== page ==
Friday, October 29, 2010

On-Board Surveys Off to Processing

A delivery truck full of surveys (maybe 10,000?) left Community Transit offices last Monday morning after the previous week's on-board survey effort to get information from the passengers on all our buses. We asked questions like "Where did you come from before you got on this bus?" "Why do you use public transit?" and "How did you pay for this bus trip?"

The completed surveys are now in the hands of a vendor which will spend the next two months entering and standardizing the data in electronic format. Their preliminary analysis will provide a wealth of information on bus transfers, what percentage of trips are to or from work, how many of our riders are unable to drive, and other basic rider demographic information.

The final report is due back to Community Transit by Dec. 13.

The data will then be available for further analysis by Community Transit staff. Service Planning and Strategic Planning are big users of the data, but our grants program, communications staff, transportation and others also use the data in many ways.

Survey Project Manager Brent Russell explained that while we do this every three to five years, this year’s survey has several firsts.

For the first time, the survey was developed completely in-house, without a consultant. Also, it’s the first time “origin” and “destination” data will be geo-coded. This will allow easy mapping and analysis of where people come from and go to on our buses.

About 37,000 copies of the survey were distributed on buses for completion on Oct. 20 and 23. Many were turned in on-board, and about 1,000 surveys came back in the mail. We are hoping for a 30 percent return rate when all are accounted for.

Many thanks to all the passengers who took the time to complete the surveys. Our last on-board survey was in 2006, and it will be very valuable to see what has changed or stayed the same since then.

Here are some tidbits from the 2006 survey:
  • The majority of Community Transit riders indicate they got to the bus by walking (57 percent), driving their car (24 percent) and/or riding a bus/train/ferry (11 percent).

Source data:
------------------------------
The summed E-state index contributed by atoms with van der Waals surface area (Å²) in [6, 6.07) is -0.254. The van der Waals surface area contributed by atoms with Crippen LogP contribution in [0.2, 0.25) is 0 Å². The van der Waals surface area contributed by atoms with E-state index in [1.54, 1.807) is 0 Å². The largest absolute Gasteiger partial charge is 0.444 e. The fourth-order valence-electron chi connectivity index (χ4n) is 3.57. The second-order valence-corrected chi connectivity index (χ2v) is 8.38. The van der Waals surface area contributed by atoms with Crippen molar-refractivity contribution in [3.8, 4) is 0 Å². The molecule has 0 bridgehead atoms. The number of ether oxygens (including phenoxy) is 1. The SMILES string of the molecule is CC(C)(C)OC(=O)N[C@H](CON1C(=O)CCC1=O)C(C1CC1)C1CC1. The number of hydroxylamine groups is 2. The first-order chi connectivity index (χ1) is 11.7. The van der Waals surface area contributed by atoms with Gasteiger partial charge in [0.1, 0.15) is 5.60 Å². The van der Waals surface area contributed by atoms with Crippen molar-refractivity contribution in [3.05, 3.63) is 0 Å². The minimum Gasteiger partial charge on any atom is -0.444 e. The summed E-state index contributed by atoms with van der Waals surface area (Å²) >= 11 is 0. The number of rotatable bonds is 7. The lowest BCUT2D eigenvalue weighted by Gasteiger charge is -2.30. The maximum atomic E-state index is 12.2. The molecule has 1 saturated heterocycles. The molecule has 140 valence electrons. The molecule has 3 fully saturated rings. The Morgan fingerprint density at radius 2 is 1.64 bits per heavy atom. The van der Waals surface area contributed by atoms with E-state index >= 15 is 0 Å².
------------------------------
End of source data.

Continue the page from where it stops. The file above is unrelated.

• Lynnwood was the most popular origin for bus trips. Twenty-one percent of riders started there.
  • Youth make up 18 percent of local bus riders based on fare payment. Nine percent of passengers on local buses pay the reduced fare for senior or disabled people.
  • On average, riders had been using the bus for six years. A quarter of all riders had been riding for more than 10 years.
  • More than half of all riders had completed some college or had a bachelor degree or the equivalent.
  • Nearly a quarter of all local bus riders had a total household income of less than $10,000.

Monday, October 18, 2010

Riders Talk About Transit’s Benefits

By Karen Will Johnson,
Community Transit Creative Manager

She looked me straight in the eye and said, “If Community Transit doesn’t go there, then neither do I.”

I couldn’t have scripted it any better.

Her simple statement may have been my first unsolicited storytelling testimonial.  It was Thursday,
July 31, 2007 at a ribbon-cutting event for The Double Tall, our double decker bus. She was wearing a festive sunhat and white gloves. The elegant senior who never learned to drive and has used public transit for her entire life expressed in her own words what Community Transit meant to her.  She was sharing her story.

Storytelling is society’s way of communicating between people. The histories, the hopes, the personal details. We know that people’s lives are affected by what we do, and we’ve asked them to share their stories, in their own words. Unscripted. Unrehearsed. Unaltered.